CM: What have you learned about the industry from it?
Sam: I learned a lot about the side of the music industry that happens off stage. Being in radio you get to meet amazing artists, but you also get to meet PR representatives, managers, brand representatives, photographers, social media coordinators, record label executives, booking agents, and everyone else in between. So I learned how much time, energy, and money goes into being an artist and a lot of that effort is actually coming from other people being the scenes.
I also learned that the show must go on no matter what. Radio broadcasting is a performance just like singing on stage. There’s so much that can and does go wrong every time you get behind a microphone and when you’re live, you just can’t be tripped up by anything. I’ve seen veteran disc jockeys juggle huge problems without breaking a sweat and the listener is none the wiser.
But on the other hand, I’ve seen up and coming artists flub the words to a song and have to stop because they get so flustered. I think it’s important in any type of performance to just keep going and pretend you didn’t make a mistake because calling attention to the bad part of a performance means that’s all the audience remembered. Mistakes are just a natural part of performing that you can’t plan for, but you can be ready for.
CM: You have gained a lot of attention from posting videos on YouTube, what do you love about doing those videos?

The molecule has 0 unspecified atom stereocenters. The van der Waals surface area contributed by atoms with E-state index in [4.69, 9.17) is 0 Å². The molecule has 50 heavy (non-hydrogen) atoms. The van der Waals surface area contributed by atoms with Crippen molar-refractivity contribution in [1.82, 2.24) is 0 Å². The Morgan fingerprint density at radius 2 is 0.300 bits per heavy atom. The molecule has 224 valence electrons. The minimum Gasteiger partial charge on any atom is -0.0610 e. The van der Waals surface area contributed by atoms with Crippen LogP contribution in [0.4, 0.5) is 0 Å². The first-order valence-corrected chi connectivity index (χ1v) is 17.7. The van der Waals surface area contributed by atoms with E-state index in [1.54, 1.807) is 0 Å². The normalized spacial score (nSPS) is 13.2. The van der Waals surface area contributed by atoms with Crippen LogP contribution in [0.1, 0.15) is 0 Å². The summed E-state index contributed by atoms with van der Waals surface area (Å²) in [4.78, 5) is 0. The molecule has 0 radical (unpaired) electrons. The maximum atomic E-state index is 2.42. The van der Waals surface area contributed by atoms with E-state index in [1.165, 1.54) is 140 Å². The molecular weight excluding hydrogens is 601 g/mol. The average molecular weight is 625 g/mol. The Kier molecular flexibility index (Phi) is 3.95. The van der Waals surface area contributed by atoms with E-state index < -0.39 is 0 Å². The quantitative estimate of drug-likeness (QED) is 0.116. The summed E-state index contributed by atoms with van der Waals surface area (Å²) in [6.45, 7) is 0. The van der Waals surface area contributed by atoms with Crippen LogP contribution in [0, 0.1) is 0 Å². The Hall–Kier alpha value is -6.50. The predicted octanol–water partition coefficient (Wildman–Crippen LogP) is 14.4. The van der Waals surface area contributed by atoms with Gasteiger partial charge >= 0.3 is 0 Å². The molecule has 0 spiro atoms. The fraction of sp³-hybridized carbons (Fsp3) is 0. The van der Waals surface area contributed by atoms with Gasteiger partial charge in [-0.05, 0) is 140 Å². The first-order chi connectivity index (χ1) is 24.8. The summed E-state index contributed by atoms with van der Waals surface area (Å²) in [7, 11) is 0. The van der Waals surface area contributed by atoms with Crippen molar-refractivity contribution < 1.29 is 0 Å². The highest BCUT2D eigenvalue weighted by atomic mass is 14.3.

Sam: I think social media in general has been a great tool for my success as a musical artist. I started putting songs on YouTube before I really started performing in public. So YouTube gave me enough confidence in my ability to be able to perform my original songs in public. It’s also connected me with people from all over the world that would have never heard my music under any other circumstance. I don’t tour outside Nashville very frequently and when I was living in the North East, I really just played locally. But I have fans from other states and other countries that have discovered me through YouTube or other social media that get to see videos of me performing live all the time.
CM: What do the fans’ responses to your videos and music mean to you? How do you keep a strong bond with your dedicated fans?
Sam: It’s honestly surreal. I can’t believe anyone besides my friends and family likes my original music, so it’s humbling when I see comments from complete strangers or friends of friends that don’t have to be nice to me if they don’t want to. The craziest thing is when someone takes the time to write to me about what a song of mine meant to them. I got into writing music because I listened to artists I admire and their music moved me, so it’s just amazing when I can do that for someone else.
I try to be very active on social media so my friends and fans can feel connected with me as a person outside of me even as a musician. I also try to do a Facebook Live broadcast every weekend where I share new songs with people and chat with my most dedicated followers.
CM: If you could tell your fans one thing what would it be?
Sam: Thank you on supporting me through this weird journey! I don’t have the big team of people working behind the scenes for me like I described in a previous question. Almost all of my growth as an artist has come from passionate people and word of mouth. So thank you from the bottom of my heart for being my team.
Watch Sam Rochford’s music video for “So Easy” below: